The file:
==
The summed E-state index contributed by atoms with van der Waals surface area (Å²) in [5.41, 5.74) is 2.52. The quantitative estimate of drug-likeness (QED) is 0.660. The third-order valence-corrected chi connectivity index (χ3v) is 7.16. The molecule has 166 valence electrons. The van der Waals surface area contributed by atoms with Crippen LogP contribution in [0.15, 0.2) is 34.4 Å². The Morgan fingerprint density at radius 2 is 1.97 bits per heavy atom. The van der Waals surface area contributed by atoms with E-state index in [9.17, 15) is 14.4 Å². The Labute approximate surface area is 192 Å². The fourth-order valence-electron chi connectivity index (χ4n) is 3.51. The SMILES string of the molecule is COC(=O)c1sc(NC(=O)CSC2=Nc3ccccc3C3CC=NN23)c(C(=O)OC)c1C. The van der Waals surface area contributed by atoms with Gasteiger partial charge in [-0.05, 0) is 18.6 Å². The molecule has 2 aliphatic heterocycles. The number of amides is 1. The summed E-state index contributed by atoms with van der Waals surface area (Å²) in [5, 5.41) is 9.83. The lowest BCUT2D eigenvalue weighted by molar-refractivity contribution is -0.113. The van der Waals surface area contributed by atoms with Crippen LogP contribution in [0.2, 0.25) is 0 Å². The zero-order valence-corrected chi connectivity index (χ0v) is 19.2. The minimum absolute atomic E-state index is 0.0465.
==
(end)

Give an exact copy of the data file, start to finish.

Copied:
The summed E-state index contributed by atoms with van der Waals surface area (Å²) in [5.41, 5.74) is 2.52. The quantitative estimate of drug-likeness (QED) is 0.660. The third-order valence-corrected chi connectivity index (χ3v) is 7.16. The molecule has 166 valence electrons. The van der Waals surface area contributed by atoms with Crippen LogP contribution in [0.15, 0.2) is 34.4 Å². The Morgan fingerprint density at radius 2 is 1.97 bits per heavy atom. The van der Waals surface area contributed by atoms with E-state index in [9.17, 15) is 14.4 Å². The Labute approximate surface area is 192 Å². The fourth-order valence-electron chi connectivity index (χ4n) is 3.51. The SMILES string of the molecule is COC(=O)c1sc(NC(=O)CSC2=Nc3ccccc3C3CC=NN23)c(C(=O)OC)c1C. The van der Waals surface area contributed by atoms with Gasteiger partial charge in [-0.05, 0) is 18.6 Å². The molecule has 2 aliphatic heterocycles. The number of amides is 1. The summed E-state index contributed by atoms with van der Waals surface area (Å²) in [5, 5.41) is 9.83. The lowest BCUT2D eigenvalue weighted by molar-refractivity contribution is -0.113. The van der Waals surface area contributed by atoms with Crippen LogP contribution in [0.2, 0.25) is 0 Å². The zero-order valence-corrected chi connectivity index (χ0v) is 19.2. The minimum absolute atomic E-state index is 0.0465.